Piling debt in Africa to feature in IMF, World Bank meeting in US

Tuesday April 11 2023
Springs Meeting

A woman on April 5, 2023 walks past a sign for the 2023 Spring Meetings of the World Bank/International Monetary Fund on the IMF building in Washington DC. It will take place in person from April 10 to April 16 this year. PHOTO | DANIEL SLIM | AFP


IMF and World Bank chiefs may be meeting thousands of kilometres from Africa, but the upcoming annual gathering in Washington is eliciting new calls to have piling debt addressed.

The two global lenders are key in funding budgetary deficits in most of East Africa. But this year’s annual meetings often known as Spring Meetings in Washington DC, are also coming amid the clamour for climate change funding and a need for cushioning efforts for the poor.

This week, lobbies including the African Sovereign Debt Justice Network (AfSDJN), the Pan-African Lawyers Union (PALU), the African Forum for Debt and Development (Afrodad) as well as Open Society for Southern Africa (OSISA), said the two lenders known as the Bretton-Woods institutions should increase concessional financing for climate action and urgent liquidity needs in African countries without piling more debt on them.

ea debt

Across East Africa, economists are already warning that the growing debt levels could push regional economies into financial distress. PHOTO | SHUTTERSTOCK

Past funding trend

“It is alarming, as past funding trends show, that the bulk of climate finance is channelled through loans, further increasing already high debt levels,” said Prof James Gathii of


Read: Horn ministers seek private funding

“Without adequate interventions on the loss and damage as well as adaptation fronts, African countries are likely to borrow approximately $1 trillion over the decade for their climate response,” Gathii said.

Despite being responsible for less than 4 percent of global greenhouse gas emissions, the continent is bearing the brunt of climate change according to a study carried out by AfSDJN. But Africa’s immediate problem is not climate change. It is about staying afloat while repaying debts.

The study showed that African countries in debt distress are also among the most climate-vulnerable countries on the continent.

“Climate-related disasters on the continent are shrinking the financial resources of countries. These losses are currently estimated at $7-15 billion a year and could potentially rise to $30 billion by 2030. From 2021 to 2030, Africa will require $280 billion for its adaptation and mitigation needs,” says AfSDJN in their study released ahead of Spring Meetings due from April 10.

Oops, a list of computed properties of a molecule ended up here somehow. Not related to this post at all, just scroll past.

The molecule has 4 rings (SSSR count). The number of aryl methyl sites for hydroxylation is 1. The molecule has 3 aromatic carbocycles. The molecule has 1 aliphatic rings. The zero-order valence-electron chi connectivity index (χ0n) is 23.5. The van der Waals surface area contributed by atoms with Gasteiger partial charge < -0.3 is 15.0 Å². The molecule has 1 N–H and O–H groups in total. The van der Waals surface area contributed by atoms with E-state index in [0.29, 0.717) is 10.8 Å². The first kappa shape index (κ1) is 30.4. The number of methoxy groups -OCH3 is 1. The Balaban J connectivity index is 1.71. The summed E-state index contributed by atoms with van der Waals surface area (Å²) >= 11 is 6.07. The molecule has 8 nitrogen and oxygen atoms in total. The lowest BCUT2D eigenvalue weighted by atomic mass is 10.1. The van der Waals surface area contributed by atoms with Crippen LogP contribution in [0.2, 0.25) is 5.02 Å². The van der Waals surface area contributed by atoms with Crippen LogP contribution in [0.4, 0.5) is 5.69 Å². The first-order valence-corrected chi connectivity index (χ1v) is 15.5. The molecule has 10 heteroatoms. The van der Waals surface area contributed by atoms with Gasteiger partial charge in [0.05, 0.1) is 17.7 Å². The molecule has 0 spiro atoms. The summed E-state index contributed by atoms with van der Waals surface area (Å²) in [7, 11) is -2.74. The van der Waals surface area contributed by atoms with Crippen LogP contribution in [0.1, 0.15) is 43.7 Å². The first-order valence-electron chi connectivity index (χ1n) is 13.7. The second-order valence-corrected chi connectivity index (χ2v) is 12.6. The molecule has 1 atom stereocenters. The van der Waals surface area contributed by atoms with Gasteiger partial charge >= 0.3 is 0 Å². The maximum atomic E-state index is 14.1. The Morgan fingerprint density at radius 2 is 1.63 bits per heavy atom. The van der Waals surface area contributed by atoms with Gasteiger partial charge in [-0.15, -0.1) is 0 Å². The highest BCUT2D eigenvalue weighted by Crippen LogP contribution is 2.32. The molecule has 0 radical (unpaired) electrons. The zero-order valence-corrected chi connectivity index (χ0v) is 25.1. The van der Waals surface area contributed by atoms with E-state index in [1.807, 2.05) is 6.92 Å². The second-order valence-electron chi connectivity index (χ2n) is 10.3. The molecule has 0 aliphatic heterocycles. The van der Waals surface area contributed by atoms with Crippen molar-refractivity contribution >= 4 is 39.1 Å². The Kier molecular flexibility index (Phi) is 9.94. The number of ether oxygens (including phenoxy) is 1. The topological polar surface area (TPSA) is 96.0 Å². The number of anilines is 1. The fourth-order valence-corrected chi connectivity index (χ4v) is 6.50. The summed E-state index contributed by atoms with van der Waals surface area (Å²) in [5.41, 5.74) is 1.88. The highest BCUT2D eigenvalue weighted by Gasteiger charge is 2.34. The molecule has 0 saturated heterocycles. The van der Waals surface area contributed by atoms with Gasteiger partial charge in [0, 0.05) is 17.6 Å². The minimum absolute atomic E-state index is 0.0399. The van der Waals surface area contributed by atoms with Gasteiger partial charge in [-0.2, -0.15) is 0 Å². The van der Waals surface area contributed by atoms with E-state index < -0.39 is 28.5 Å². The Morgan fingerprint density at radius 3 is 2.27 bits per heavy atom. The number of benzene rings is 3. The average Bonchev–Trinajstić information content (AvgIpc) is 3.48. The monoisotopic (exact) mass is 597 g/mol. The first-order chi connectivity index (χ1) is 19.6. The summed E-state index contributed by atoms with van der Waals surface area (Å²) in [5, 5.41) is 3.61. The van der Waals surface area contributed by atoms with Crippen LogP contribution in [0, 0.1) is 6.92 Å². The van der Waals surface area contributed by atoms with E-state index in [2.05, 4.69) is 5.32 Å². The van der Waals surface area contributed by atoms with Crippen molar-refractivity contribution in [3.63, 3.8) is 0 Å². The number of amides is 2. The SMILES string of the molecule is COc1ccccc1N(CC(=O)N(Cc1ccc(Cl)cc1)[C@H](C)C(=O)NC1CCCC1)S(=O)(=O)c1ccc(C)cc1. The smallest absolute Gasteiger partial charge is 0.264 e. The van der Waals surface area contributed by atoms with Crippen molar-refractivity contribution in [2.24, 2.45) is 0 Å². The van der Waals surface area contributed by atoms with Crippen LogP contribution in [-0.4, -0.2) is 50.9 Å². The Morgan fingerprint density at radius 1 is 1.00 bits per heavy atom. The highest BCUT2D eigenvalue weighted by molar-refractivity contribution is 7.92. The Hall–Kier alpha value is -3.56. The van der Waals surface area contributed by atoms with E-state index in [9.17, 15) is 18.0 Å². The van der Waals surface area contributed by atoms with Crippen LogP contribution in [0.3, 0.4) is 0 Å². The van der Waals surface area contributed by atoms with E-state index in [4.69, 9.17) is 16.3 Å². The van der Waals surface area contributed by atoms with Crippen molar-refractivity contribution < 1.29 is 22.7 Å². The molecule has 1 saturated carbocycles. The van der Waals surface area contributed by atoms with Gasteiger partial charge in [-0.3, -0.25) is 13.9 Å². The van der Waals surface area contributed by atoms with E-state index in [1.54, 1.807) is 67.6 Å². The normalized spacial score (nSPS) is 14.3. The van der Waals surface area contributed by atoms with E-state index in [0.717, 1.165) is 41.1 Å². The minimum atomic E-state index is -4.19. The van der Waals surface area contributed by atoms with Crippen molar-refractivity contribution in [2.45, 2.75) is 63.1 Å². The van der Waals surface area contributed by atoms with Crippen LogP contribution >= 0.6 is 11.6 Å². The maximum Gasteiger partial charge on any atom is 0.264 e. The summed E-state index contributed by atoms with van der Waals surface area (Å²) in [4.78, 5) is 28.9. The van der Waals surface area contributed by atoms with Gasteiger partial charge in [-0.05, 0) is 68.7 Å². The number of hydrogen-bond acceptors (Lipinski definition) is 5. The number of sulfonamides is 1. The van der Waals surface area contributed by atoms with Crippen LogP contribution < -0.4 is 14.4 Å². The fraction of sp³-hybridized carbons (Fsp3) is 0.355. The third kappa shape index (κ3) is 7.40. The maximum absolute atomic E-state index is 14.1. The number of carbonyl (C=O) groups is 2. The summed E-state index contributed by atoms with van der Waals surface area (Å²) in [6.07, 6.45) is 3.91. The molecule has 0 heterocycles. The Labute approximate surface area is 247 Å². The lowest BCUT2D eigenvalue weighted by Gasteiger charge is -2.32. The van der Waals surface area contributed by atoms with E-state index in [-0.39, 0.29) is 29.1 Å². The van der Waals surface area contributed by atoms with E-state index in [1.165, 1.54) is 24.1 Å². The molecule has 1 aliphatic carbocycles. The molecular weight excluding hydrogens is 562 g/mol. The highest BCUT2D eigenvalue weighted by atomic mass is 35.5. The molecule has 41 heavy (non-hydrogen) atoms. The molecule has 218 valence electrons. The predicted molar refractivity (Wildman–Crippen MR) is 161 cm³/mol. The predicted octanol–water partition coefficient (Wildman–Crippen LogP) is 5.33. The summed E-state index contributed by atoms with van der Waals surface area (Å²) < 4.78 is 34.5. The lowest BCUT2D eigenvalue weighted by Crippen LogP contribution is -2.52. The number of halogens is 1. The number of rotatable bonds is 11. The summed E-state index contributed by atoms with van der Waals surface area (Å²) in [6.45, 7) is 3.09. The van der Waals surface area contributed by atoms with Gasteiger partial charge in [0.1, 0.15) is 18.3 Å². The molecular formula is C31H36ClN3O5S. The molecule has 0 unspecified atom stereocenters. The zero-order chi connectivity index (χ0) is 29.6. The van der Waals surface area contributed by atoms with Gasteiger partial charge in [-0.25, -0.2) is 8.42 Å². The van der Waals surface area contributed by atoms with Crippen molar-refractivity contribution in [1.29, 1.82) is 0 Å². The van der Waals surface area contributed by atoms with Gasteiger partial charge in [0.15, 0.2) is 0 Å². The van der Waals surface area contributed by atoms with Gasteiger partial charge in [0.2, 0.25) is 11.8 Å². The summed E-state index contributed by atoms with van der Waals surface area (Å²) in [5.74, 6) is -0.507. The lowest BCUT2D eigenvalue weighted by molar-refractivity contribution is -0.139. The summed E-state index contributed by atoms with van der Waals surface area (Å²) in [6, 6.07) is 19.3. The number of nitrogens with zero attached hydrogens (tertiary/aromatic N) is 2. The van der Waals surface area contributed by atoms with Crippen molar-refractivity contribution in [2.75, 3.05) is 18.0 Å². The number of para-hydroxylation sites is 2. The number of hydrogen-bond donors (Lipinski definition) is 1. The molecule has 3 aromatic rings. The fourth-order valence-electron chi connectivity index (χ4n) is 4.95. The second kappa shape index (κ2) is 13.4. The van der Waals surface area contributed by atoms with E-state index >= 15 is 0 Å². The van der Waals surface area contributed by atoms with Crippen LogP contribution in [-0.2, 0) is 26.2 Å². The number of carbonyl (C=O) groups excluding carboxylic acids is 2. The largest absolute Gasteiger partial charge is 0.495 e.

“The generous gesture by some advanced economies to apportion their SDRs (special drawing rights) to developing countries through the IMF Resilience and Sustainability Trust (RST) to finance climate resilience falls far short of what African economies need.”

They argue that many of these countries continue to be burdened by fiscal consolidation or austerity in the loan programmes approved under the IMF RST so far.

The International Monetary Fund

The International Monetary Fund. PHOTO | OLIVIER DOULIERY | AFP

“This is contrary to the call by civil society for the reallocation of SDRs in a debt and conditionality-free mode and undermines the human rights and development commitments of debtor countries,” the civil society groups argued in a joint bulletin.

SDRs are special claims to currency held by the IMF member countries for which they may exchange for actual money. Countries generally use them to address emergency fiscal shortages.

“It is imperative that debt relief be considered an option for the contributions of developed countries and in the same breath, contributions must be made by developed countries based on their contributions to GHG emissions,” said African Wildlife Foundation Global Leadership Vice President Fred Kumah.

Countries generally need enough forex reserves from which they can repay external debts.

Shilling’s depreciation

For instance, Kenya’s foreign exchange reserves are currently at a near 10-year low of $6.9 billion, equivalent to 3.88 months’ import cover. This is below the recommended minimum of four months import cover in the East African Community.

The forex reserves have been deteriorating partly due to repayments of the country’s debt to bilateral and commercial lenders, as well as the Central Bank of Kenya’s (CBK) intervention to slow down the shilling’s depreciation against the dollar.

Central Bank of Kenya

A woman passes near Central Bank of Kenya in Nairobi. PHOTO | NMG

The shilling has remained on a steady decline against the dollar, exchanging at KSh131.27 ($0.0075) on April 6, 2023.

However, the government is betting on debt inflows to boost its forex cover with concessional funding from the World Bank and the International Monetary Fund.

Read: Kenya targets US investors with tax relief

In fact, the country awaits the disbursement of $750 million from the World Bank by June as well as funds from the IMF’s 38-month facility of $2.4 billion under the Extended Credit Facility and Extended Fund Facility.